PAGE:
Once again structure was shown to equal function with a suggestion that structure influenced more than physical function. About this same time Andrew Still was receiving the same idea which formed into osteopathy.
The Shorts were investigating the beginnings of physiotherapy following the impulses of the same idea.
The idea began to multiply and divide. The chiro’s and osteo’s surmised from research and practice that the adjustments could be achieved using adjustments of the head and tail and cranial was born (lots of species),
Dr Ida Rolf was already an incredible proponent of scientific method, involved in research at the Rockefeller Institute in New York, she was a lifetime student of yoga and eastern philosophy, and was also known to the progenitors of most of the aforementioned disciplines.
With her enquiring mind she surmised that there were many lines on the body each exerting its own different but equally important influence on the wellbeing of the whole. Her receipt of the idea became “the recipe”, a sequence of sessions to realign the whole body/person and balance all the lines.
The idea had experimented with reductionism in exploring the cranial aspect and ida stood on the shoulders of the giants whilst exploring a truly holistic application.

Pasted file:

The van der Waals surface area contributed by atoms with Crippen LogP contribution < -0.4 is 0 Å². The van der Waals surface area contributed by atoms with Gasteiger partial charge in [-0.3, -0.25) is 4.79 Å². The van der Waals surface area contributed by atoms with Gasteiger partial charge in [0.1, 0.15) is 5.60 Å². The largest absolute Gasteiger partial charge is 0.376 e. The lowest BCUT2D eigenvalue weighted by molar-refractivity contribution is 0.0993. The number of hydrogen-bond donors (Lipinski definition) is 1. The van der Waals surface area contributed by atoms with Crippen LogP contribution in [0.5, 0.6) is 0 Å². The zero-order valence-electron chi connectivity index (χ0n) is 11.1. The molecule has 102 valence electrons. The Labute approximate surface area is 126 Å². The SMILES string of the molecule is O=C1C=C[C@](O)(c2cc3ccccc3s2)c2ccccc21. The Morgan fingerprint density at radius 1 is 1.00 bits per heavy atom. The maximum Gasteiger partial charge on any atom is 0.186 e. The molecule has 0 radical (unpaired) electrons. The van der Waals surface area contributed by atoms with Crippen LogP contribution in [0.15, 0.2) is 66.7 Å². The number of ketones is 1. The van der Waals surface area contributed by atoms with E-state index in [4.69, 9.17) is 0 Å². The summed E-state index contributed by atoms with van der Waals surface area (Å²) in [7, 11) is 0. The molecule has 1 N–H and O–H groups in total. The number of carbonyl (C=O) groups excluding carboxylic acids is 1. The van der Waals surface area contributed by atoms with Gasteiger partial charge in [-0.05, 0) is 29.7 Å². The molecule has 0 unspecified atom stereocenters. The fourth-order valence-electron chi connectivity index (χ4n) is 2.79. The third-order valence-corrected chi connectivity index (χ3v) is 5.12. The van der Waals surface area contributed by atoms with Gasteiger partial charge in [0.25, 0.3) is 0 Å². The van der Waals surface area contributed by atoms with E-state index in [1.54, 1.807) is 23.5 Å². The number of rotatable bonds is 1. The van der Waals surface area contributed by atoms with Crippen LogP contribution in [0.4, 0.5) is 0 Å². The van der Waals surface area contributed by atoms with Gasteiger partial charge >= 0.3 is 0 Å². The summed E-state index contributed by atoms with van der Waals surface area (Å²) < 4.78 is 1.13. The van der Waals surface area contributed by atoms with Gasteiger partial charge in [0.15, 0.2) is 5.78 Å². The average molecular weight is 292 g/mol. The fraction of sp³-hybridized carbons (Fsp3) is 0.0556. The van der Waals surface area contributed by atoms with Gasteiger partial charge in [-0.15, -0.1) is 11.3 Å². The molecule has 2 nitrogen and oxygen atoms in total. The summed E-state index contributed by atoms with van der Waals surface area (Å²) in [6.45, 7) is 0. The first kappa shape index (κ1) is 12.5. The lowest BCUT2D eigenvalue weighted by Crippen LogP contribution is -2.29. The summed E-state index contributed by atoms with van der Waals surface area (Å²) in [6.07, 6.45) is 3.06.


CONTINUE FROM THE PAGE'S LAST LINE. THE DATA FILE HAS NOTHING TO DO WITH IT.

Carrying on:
In fact she said many times there is no such thing as a closed end revelation. Then began a lifetime of exploring this new aspect of the original idea and evaluating it through both the medium of scientific enquiry and also through its application to thousands of bodies. In fact if you include her educational legacy of thousands of practitioners worldwide the number elevates into probably 100’s of thousands.
Dr Rolf understood the precious nature of her body of enquiry and sought to teach this in a fashion that would be preserved authentically and by her method of teaching i believe she achieved that. Often we are told anecdotally that she berated when folks began veering off into other stimulating philosophies and practices. This is often seen as guarding the boundaries, however from a teaching point of view she was simply keeping new students directed towards the learning at hand. To more developed practitioners keeping them from distraction until sufficient mastery in her discipline was achieved. After all what use is the next layer of revelation if you have not earned the right by endeavour to fully appreciate it. Pearls before swine…
Over many years in practice the understanding gained from the recipe has allowed me to study and engage with many other practices which i hold in high esteem. They have all added something to my work. They have allowed me a shared language with many other practitioners, to understand how different disciplines relate and often complement one another. But i must ultimately confess that despite my enthusiasms eventually all my new skills simply become tools in my SI toolkit.
If you stand on the shoulders of giants it is wise to appreciate the view.